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The Five Beats of Successful Storytelling & How They Can Help You Land Your Next Job

The Five Beats of Successful Storytelling & How They Can Help You Land Your Next Job
Published August 7, 2013 by Jenn Tardif
Author Philip Pullman wrote, “After nourishment, shelter and companionship, stories are the thing we need most in the world.” Whether we're talking about life, business, or art, storytelling is an essential skill. Maybe even THE most essential skill. But that doesn't mean it comes naturally.

Whether it's your own personal bio, a summary for your company's "about" page, or a pitch to a major client, fitting everything important into a concise yet engaging narrative is a challenging task. So we turned to performer, comedian, and storytelling guru David Crabb to share his storytelling framework. It's called the Five Beats of Storytelling, and you can use it to make any story more interesting, engaging, and memorable.

For example, let's say you’re a business major-turned-illustrator who’s jumped from finance to freelance and is now seeking an in-house position. When the interviewer asks about your work history, you’ll want to convey how your background is relevant, your excellent work ethic, and your passion for the position. The five beats can help you hit your mark AND keep your audience engaged. Here's how it breaks down:

Beat 1: The introduction

Where you set the scene and tell your readers everything they need to know to understand why what you’re about to say is important. According to Crabb, this is the only beat that should include any summary.

Example: Although my formal education is in business, I’ve always been infatuated with illustration. In college my textbooks were filled with sketches instead of notes, and I used to drop in on calligraphy and drawing classes whenever I could.  

Beat 2: The inciting incident

The question that your story is asking OR when the protagonist (you or your company) is faced with a challenge. This is a great place to show vulnerability; people are often wary of doing this in professional scenarios, but it makes a big impact when it's done well. If you share struggles or failures in the beginning, the accomplishments that you describe later will resonate even more with your audience since they will be rooting for you to succeed.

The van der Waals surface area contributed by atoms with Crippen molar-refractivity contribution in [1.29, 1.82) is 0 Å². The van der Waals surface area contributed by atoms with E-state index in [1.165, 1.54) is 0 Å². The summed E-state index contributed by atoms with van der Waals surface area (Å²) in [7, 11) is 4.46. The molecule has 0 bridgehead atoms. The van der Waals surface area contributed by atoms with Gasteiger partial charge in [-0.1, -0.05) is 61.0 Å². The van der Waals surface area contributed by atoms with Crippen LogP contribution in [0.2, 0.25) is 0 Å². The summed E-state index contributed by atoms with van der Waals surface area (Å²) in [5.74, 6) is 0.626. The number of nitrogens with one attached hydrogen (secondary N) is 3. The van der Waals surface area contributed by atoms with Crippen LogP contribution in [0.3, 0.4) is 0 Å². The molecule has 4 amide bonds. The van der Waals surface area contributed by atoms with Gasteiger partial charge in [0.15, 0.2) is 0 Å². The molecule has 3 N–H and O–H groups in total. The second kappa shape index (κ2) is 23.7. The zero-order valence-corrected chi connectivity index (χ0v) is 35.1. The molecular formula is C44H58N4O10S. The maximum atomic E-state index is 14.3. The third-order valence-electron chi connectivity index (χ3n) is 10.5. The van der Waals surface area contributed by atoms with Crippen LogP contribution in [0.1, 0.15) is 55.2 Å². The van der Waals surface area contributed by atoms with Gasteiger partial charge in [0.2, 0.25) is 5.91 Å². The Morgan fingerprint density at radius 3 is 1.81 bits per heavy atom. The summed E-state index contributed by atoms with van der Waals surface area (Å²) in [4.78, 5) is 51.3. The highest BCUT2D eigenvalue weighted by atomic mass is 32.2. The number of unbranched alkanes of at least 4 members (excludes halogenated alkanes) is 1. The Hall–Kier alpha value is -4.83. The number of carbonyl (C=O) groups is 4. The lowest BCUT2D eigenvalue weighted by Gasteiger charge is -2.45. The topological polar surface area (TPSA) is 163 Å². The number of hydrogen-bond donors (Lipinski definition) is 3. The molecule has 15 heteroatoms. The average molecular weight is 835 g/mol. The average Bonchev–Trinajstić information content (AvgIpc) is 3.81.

Example: After graduating I accepted a job at Goldman Sachs as a junior associate. I was the envy of all my business classmates, and knew I was lucky to have such a high-paying gig straight out of school, but part of me knew something wasn’t quite right, and I felt like an imposter when I put on my suit every morning.

Beat 3: Raising the stakes

A series of moments that give weight and context to the inciting incident. This is a great place to get specific and provide details that will make your story more memorable. People glaze over when you focus too much on broad strokes; details give your story a local habitation and a name. Crabb says, “This can be as simple as the difference between, “I went to Art College in Detroit” versus "I went to college in Detroit – you know, Motor City – but I opted for Art School instead of a job at GM.” At this point your audience should understand the inciting incident and be intrigued as to how your story will end.

Example: Even though I was working long hours, I would still rush home, open Illustrator and spend my nights sketching ideas for children’s books, making logos for friends, and developing a whole cast of characters inspired by coworkers and celebrities. Sometimes I’d even forget to eat dinner because I’d be consumed by whatever creation was in front of me. It was a crazy time, and definitely not sustainable.

Beat 4: The main event

This is where we see the inciting incident come to a head (aka the climax). This is either the answer to the question we asked in the second beat or where the protagonist solves his or her dilemma — a pivot or a change (even if it’s just a shift in attitude) should occur.

Example: After two years of sleepless nights, I knew I had to make a change. Even though waving goodbye to a steady paycheck went against everything I’d learned in business school, I knew I had to give my need to create room to grow. So I quit my first and only corporate gig and ventured out on my own, confirming to my friends and family that I was crazy.

Beat 5: The resolution

In the fifth beat, you have an opportunity to highlight what makes the story unique. If you’ve just described a failure or challenge, this would be the time to reflect on what you learned. This is also where you could try to sell something — if you’re using storytelling as part of a pitch — or recap your competency if applying for a job.

Example: I’ve been creating new works almost everyday since, including a line of letter-pressed greeting cards and freelance illustrations for children’s books. With that in mind, I’m ready for the next challenge, and I’m confident that joining the team at [insert cool creative company here] is the absolute best fit for me.

What’s your experience?

Do you have any tips or tricks to make your stories more memorable?

More about Jenn Tardif

Jenn is a Product & Marketing Manager at Adobe and a Yoga Teacher. Formerly, she was the Associate Director of Partnerships for Behance and the Sr. Marketing Manager for The Drake Hotel. Say hello on Twitter.

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